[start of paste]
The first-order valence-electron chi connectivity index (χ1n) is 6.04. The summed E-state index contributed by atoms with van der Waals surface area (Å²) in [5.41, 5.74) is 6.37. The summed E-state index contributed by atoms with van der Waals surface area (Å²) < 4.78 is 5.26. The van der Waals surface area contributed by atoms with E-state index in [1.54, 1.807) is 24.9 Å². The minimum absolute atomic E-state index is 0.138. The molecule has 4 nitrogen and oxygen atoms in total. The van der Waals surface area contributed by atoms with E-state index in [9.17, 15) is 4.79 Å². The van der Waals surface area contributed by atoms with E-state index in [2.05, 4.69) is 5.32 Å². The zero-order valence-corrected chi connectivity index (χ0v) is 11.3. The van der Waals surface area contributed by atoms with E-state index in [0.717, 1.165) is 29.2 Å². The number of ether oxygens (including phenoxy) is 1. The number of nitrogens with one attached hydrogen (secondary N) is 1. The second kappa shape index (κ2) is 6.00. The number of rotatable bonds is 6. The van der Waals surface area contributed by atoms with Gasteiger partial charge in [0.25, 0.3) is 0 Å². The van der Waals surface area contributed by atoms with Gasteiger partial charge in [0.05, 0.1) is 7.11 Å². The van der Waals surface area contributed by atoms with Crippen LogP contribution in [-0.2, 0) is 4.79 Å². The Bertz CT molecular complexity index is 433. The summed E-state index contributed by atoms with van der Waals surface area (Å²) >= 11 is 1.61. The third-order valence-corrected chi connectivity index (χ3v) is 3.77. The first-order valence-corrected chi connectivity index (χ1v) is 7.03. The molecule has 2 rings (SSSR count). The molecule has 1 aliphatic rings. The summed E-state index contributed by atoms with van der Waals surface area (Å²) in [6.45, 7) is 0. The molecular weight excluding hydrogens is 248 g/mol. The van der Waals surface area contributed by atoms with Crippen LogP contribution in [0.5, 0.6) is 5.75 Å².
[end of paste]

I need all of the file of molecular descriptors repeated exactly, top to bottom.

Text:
The first-order valence-electron chi connectivity index (χ1n) is 6.04. The summed E-state index contributed by atoms with van der Waals surface area (Å²) in [5.41, 5.74) is 6.37. The summed E-state index contributed by atoms with van der Waals surface area (Å²) < 4.78 is 5.26. The van der Waals surface area contributed by atoms with E-state index in [1.54, 1.807) is 24.9 Å². The minimum absolute atomic E-state index is 0.138. The molecule has 4 nitrogen and oxygen atoms in total. The van der Waals surface area contributed by atoms with E-state index in [9.17, 15) is 4.79 Å². The van der Waals surface area contributed by atoms with E-state index in [2.05, 4.69) is 5.32 Å². The zero-order valence-corrected chi connectivity index (χ0v) is 11.3. The van der Waals surface area contributed by atoms with E-state index in [0.717, 1.165) is 29.2 Å². The number of ether oxygens (including phenoxy) is 1. The number of nitrogens with one attached hydrogen (secondary N) is 1. The second kappa shape index (κ2) is 6.00. The number of rotatable bonds is 6. The van der Waals surface area contributed by atoms with Gasteiger partial charge in [0.25, 0.3) is 0 Å². The van der Waals surface area contributed by atoms with Gasteiger partial charge in [0.05, 0.1) is 7.11 Å². The van der Waals surface area contributed by atoms with Crippen LogP contribution in [-0.2, 0) is 4.79 Å². The Bertz CT molecular complexity index is 433. The summed E-state index contributed by atoms with van der Waals surface area (Å²) >= 11 is 1.61. The third-order valence-corrected chi connectivity index (χ3v) is 3.77. The first-order valence-corrected chi connectivity index (χ1v) is 7.03. The molecule has 2 rings (SSSR count). The molecule has 1 aliphatic rings. The summed E-state index contributed by atoms with van der Waals surface area (Å²) in [6.45, 7) is 0. The molecular weight excluding hydrogens is 248 g/mol. The van der Waals surface area contributed by atoms with Crippen LogP contribution in [0.5, 0.6) is 5.75 Å².